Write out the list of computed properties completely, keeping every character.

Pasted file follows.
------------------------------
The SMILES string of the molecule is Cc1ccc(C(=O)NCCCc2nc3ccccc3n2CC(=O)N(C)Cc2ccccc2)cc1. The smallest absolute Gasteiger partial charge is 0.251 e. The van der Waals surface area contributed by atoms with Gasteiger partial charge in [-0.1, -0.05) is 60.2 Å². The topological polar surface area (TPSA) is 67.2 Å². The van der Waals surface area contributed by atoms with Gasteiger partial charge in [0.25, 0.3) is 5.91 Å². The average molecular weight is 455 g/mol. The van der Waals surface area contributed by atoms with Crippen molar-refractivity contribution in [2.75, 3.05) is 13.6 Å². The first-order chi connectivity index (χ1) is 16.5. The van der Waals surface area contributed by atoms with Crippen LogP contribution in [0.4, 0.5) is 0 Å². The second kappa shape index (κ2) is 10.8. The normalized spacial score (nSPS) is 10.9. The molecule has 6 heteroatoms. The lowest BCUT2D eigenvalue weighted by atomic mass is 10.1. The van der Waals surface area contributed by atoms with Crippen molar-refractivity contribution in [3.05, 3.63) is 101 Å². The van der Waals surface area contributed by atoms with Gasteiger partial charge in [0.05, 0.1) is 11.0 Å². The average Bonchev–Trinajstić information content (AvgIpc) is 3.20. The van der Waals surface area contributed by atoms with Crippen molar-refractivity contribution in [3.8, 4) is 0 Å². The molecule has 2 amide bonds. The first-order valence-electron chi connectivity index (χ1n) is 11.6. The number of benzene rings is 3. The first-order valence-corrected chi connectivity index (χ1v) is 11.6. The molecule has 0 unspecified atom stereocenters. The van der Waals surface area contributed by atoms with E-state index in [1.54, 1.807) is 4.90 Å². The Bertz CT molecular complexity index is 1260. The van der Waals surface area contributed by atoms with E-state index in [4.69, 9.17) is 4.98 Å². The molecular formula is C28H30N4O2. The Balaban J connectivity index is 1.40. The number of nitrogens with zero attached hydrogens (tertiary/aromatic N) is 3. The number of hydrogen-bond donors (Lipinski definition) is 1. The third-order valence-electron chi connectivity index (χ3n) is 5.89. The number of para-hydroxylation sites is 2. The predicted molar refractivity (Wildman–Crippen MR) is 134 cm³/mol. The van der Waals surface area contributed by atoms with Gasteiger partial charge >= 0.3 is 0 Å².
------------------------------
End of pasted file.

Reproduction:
The SMILES string of the molecule is Cc1ccc(C(=O)NCCCc2nc3ccccc3n2CC(=O)N(C)Cc2ccccc2)cc1. The smallest absolute Gasteiger partial charge is 0.251 e. The van der Waals surface area contributed by atoms with Gasteiger partial charge in [-0.1, -0.05) is 60.2 Å². The topological polar surface area (TPSA) is 67.2 Å². The van der Waals surface area contributed by atoms with Gasteiger partial charge in [0.25, 0.3) is 5.91 Å². The average molecular weight is 455 g/mol. The van der Waals surface area contributed by atoms with Crippen molar-refractivity contribution in [2.75, 3.05) is 13.6 Å². The first-order chi connectivity index (χ1) is 16.5. The van der Waals surface area contributed by atoms with Crippen LogP contribution in [0.4, 0.5) is 0 Å². The second kappa shape index (κ2) is 10.8. The normalized spacial score (nSPS) is 10.9. The molecule has 6 heteroatoms. The lowest BCUT2D eigenvalue weighted by atomic mass is 10.1. The van der Waals surface area contributed by atoms with Crippen molar-refractivity contribution in [3.05, 3.63) is 101 Å². The van der Waals surface area contributed by atoms with Gasteiger partial charge in [0.05, 0.1) is 11.0 Å². The average Bonchev–Trinajstić information content (AvgIpc) is 3.20. The van der Waals surface area contributed by atoms with Crippen molar-refractivity contribution in [3.8, 4) is 0 Å². The molecule has 2 amide bonds. The first-order valence-electron chi connectivity index (χ1n) is 11.6. The number of benzene rings is 3. The first-order valence-corrected chi connectivity index (χ1v) is 11.6. The molecule has 0 unspecified atom stereocenters. The van der Waals surface area contributed by atoms with E-state index in [1.54, 1.807) is 4.90 Å². The Bertz CT molecular complexity index is 1260. The van der Waals surface area contributed by atoms with E-state index in [4.69, 9.17) is 4.98 Å². The molecular formula is C28H30N4O2. The Balaban J connectivity index is 1.40. The number of nitrogens with zero attached hydrogens (tertiary/aromatic N) is 3. The number of hydrogen-bond donors (Lipinski definition) is 1. The third-order valence-electron chi connectivity index (χ3n) is 5.89. The number of para-hydroxylation sites is 2. The predicted molar refractivity (Wildman–Crippen MR) is 134 cm³/mol. The van der Waals surface area contributed by atoms with Gasteiger partial charge >= 0.3 is 0 Å².